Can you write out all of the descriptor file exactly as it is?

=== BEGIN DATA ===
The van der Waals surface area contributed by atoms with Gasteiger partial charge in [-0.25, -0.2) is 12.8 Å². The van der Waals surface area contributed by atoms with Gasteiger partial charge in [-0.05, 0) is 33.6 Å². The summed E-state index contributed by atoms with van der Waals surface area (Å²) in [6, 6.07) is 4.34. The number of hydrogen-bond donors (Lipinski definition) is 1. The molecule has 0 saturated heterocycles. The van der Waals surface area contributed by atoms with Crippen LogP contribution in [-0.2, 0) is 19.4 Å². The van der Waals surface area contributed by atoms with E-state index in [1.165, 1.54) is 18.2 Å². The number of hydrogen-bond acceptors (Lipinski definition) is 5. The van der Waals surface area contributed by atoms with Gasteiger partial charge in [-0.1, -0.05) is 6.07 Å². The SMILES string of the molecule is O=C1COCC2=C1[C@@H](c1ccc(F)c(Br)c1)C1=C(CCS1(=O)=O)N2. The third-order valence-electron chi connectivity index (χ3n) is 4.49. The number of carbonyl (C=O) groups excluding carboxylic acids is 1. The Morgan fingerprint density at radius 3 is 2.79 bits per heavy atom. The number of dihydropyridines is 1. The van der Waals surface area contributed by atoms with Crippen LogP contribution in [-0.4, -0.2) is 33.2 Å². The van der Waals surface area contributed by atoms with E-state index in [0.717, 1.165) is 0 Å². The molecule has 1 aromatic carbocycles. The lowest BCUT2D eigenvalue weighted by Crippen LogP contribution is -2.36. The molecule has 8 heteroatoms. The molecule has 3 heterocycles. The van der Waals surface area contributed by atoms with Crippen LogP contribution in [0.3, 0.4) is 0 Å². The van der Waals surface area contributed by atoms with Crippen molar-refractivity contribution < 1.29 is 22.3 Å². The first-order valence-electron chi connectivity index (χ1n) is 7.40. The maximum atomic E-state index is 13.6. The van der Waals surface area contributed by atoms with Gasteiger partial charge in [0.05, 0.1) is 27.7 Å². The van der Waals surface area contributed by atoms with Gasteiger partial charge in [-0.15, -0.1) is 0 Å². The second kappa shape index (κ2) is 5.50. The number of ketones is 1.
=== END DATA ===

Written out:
The van der Waals surface area contributed by atoms with Gasteiger partial charge in [-0.25, -0.2) is 12.8 Å². The van der Waals surface area contributed by atoms with Gasteiger partial charge in [-0.05, 0) is 33.6 Å². The summed E-state index contributed by atoms with van der Waals surface area (Å²) in [6, 6.07) is 4.34. The number of hydrogen-bond donors (Lipinski definition) is 1. The molecule has 0 saturated heterocycles. The van der Waals surface area contributed by atoms with Crippen LogP contribution in [-0.2, 0) is 19.4 Å². The van der Waals surface area contributed by atoms with E-state index in [1.165, 1.54) is 18.2 Å². The number of hydrogen-bond acceptors (Lipinski definition) is 5. The van der Waals surface area contributed by atoms with Gasteiger partial charge in [-0.1, -0.05) is 6.07 Å². The SMILES string of the molecule is O=C1COCC2=C1[C@@H](c1ccc(F)c(Br)c1)C1=C(CCS1(=O)=O)N2. The third-order valence-electron chi connectivity index (χ3n) is 4.49. The number of carbonyl (C=O) groups excluding carboxylic acids is 1. The Morgan fingerprint density at radius 3 is 2.79 bits per heavy atom. The number of dihydropyridines is 1. The van der Waals surface area contributed by atoms with Crippen LogP contribution in [-0.4, -0.2) is 33.2 Å². The van der Waals surface area contributed by atoms with E-state index in [0.717, 1.165) is 0 Å². The molecule has 1 aromatic carbocycles. The lowest BCUT2D eigenvalue weighted by Crippen LogP contribution is -2.36. The molecule has 8 heteroatoms. The molecule has 3 heterocycles. The van der Waals surface area contributed by atoms with Crippen LogP contribution in [0.3, 0.4) is 0 Å². The van der Waals surface area contributed by atoms with Crippen molar-refractivity contribution < 1.29 is 22.3 Å². The first-order valence-electron chi connectivity index (χ1n) is 7.40. The maximum atomic E-state index is 13.6. The van der Waals surface area contributed by atoms with Gasteiger partial charge in [0.05, 0.1) is 27.7 Å². The van der Waals surface area contributed by atoms with Gasteiger partial charge in [-0.15, -0.1) is 0 Å². The second kappa shape index (κ2) is 5.50. The number of ketones is 1.